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No permanent allies or enemies: only permanent interests


Aware that President Erdogan remains an aggressive Islamist and presumably harbors as much love for Israelis as we do for him, the government was strongly criticized for the unpalatable concessions it granted in order to restore economic and diplomatic relations with Turkey.

The reality is that we have become increasingly conscious that alliances are not exclusively based on shared values or feelings of friendship. Obviously a shared Judea-Christian heritage is a major asset as evidenced by the love for Israel shared by evangelical Christians in the US which became an important factor restraining the Obama administration from abandoning Israel in order curry favor with Islamic states.

In contrast, the absence of a strong pro-Israeli element in Europe, facilitated the increasingly hostile European Union approaches against Israel.

European soil was drenched in Jewish blood during the Nazi era, aided and abetted in most cases by local collaborators. Today Europe faces an onslaught both internally and externally from Islamic fundamentalism which is challenging its social order. At the frontline of the battle against Islamic terrorism is Israel, an oasis of democracy and stability in a region dominated by barbarism reminiscent of the Dark Ages.

Yet despite hypocritical calls for peace, Europe remains passive as the Muslim-dominated global community campaigns to delegitimize and demonize the Jewish state. The EU has applied moral equivalence towards Israel’s self-defense and the criminal Palestinian regime which incites and sanctifies killers. It has sought to pressure Israel into accepting indefensible borders and is orchestrating efforts to force Israel to unilaterally provide further concessions that could endanger its existence.

In this context Brexit may alleviate the situation by weakening the control of the post-modernist EU bureaucrats, many of whom regard any nation state and in particular Israel, as remnants of a bygone era of nationalism and imperialism. They also undoubtedly now face their own nationalist problems.

The Netanyahu government is moving away from what was hitherto almost total dependency on the United States and is seeking to bolster relations with other countries. These efforts have been accelerated by the Obama Administration’s undisguised attempts to create daylight in its relationship with Israel in order to appease Moslem states hostile to Israel, in particular the Iranian terrorist state.

Today Israel welcomes alliances based on pragmatic mutual economic, political or defense interests. Turkey fits into this category as do a number of Arab countries threatened with ISIS and or Iranian hegemony. Saudi Arabia (and the Gulf States), currently at least, are willing to covertly benefit from an Israeli military presence in the region. But we should be under no illusions. For generations the Saudis, like inhabitants of most Arab states, have been exposed to intensive anti-Semitic indoctrination – both religious and political. The Wahhabi religious teachings continue to promote obscene Nazi-style stereotypes of Jews and the mullahs tell their followers that we are direct descendants of apes and pigs.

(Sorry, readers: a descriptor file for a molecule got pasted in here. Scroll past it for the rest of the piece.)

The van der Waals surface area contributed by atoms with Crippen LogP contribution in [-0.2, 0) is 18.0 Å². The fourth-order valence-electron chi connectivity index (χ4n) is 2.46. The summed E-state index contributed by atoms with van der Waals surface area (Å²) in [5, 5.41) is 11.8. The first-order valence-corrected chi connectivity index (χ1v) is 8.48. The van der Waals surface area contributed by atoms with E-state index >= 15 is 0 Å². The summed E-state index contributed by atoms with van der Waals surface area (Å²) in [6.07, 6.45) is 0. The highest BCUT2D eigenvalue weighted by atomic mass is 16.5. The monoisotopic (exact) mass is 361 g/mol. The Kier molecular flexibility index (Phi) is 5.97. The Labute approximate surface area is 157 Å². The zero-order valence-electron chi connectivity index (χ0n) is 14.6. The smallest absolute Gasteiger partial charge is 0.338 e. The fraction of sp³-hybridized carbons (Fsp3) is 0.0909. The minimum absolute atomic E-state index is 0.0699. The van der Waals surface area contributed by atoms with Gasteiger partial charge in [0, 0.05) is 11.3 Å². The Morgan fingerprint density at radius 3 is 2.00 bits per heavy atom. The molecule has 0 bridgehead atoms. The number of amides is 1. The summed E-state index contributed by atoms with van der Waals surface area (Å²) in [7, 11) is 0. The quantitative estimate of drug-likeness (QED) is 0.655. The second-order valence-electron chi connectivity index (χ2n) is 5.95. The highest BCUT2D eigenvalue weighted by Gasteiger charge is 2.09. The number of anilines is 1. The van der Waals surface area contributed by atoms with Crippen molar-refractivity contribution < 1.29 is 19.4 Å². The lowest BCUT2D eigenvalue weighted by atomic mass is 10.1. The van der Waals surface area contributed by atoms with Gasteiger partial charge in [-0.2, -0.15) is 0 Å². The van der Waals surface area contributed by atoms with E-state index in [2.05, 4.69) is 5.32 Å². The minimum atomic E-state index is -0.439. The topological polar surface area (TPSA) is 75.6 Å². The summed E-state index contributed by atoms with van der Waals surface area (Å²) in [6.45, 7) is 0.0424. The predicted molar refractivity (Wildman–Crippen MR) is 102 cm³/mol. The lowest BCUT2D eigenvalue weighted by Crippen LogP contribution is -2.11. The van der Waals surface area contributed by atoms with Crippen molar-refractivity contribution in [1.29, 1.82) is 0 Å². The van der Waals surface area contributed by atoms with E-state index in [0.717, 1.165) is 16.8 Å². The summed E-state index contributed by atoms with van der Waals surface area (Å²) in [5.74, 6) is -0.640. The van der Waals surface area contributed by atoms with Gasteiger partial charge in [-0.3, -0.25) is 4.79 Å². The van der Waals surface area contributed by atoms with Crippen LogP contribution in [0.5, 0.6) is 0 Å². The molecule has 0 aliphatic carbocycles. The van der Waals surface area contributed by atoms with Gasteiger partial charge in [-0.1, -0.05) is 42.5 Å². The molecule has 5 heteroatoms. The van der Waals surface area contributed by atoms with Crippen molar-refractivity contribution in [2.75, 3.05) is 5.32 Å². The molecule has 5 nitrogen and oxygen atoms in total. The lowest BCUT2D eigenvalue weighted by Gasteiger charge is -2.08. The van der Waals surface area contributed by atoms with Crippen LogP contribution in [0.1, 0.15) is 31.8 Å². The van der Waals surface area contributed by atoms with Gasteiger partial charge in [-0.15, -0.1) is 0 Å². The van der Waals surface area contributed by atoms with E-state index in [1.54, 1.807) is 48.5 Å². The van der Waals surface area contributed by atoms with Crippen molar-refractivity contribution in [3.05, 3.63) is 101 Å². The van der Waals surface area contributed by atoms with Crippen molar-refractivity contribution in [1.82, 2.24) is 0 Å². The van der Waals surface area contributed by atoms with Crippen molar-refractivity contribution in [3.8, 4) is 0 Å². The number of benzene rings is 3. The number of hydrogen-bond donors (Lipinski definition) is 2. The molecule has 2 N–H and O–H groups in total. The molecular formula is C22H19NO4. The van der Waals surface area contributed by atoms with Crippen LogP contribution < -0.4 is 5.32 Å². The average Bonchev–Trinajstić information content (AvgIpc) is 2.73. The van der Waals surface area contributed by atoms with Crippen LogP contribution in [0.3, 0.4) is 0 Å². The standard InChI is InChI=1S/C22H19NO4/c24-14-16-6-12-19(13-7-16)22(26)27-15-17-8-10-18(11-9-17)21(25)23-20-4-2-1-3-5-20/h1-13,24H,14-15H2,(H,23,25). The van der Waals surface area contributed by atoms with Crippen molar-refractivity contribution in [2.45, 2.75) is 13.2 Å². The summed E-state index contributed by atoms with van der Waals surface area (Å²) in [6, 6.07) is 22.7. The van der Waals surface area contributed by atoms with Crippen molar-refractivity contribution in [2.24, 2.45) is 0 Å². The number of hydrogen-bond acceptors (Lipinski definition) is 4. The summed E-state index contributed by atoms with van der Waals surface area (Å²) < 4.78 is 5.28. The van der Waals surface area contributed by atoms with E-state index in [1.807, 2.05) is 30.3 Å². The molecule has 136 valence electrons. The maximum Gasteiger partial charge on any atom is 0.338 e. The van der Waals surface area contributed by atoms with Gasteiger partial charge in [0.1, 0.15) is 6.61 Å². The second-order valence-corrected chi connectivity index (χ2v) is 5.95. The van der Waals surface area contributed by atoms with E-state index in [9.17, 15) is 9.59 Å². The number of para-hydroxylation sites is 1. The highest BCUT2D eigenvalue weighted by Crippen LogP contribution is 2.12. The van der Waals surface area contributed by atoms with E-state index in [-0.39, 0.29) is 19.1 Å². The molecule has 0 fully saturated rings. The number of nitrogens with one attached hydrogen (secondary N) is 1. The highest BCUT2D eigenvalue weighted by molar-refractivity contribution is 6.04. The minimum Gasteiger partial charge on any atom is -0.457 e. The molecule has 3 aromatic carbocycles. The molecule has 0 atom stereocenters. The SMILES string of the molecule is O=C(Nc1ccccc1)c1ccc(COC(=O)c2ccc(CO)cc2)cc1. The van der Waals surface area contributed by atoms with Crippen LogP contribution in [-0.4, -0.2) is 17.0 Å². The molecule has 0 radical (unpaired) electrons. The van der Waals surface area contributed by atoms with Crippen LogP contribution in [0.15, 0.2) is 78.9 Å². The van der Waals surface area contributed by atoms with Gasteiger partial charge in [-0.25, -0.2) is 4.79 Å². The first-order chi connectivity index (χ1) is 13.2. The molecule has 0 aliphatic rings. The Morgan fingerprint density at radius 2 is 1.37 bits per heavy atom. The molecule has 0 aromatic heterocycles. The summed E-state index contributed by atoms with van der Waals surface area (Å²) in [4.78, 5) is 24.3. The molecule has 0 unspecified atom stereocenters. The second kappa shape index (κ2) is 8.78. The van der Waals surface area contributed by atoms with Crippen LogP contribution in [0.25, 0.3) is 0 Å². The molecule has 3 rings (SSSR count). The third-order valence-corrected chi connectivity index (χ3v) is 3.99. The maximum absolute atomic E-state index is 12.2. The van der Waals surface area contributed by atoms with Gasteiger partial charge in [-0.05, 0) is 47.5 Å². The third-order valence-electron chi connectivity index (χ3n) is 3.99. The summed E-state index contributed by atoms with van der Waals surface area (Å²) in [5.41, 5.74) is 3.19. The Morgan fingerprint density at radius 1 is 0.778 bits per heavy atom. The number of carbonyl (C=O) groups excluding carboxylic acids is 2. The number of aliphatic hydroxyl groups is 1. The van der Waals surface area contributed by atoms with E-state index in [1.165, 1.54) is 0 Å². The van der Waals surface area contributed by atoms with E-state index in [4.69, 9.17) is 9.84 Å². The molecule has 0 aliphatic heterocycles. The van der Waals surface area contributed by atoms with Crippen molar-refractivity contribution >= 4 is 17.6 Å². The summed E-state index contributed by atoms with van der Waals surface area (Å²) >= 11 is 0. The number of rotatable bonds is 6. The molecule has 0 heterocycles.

Yet astonishingly, in the wake of a failed Muslim Brotherhood government, today we find ourselves sharing common interests with Egypt in combating ISIS and extremism in the Sinai Peninsula which also includes Hamas. Taking account of the bitter anti-Semitism which permeated Egyptian society, it is a remarkable situation for Egyptian President Sissi to be calling for the eradication of Islamic fundamentalism and extremism in religious dialogue and this week formally dispatching his Foreign Minister to meet Netanyahu in Jerusalem. But we should not delude ourselves that Sissi has become transformed Sissi into a lover of Zion.

These developments require constant juggling. For example, Israel created mutual interest-based relations with the Greeks and Cypriots who had previously bitterly opposed us and we must endeavor to retain these ties despite our new relationship with Turkey.

Our most extraordinary, even dazzling relationship is with the Russians. Who could have envisioned that a former KGB officer, now President of Russia would hold more annual meetings with the Israeli Prime minister than the US president? And that this Russian president speaks in endearing terms about Jews in his country and his admiration for Israel. The arrangement between Russia and Israel since their involvement in the Middle East bloodbath on the borders of Israel, is unprecedented and extraordinary. But despite what seems to be a genuine affinity between President Putin and Israel, if current mutual interests conflict we should be under no illusions.

We have also made significant progress in our relations with the two emergent superpowers India and China as well as other South East Asian nations and Netanyahu’s visit to Africa last week was a great success. We must now concentrate on persuading these nations to extend the economic cooperation to politics and convince them to cease voting against us at the biased international venues such as the currently biased and hostile UN.

To sum up, this is a new ball game and we must tread cautiously and harbor no illusions.

We still look towards the US as our principal ally but cannot


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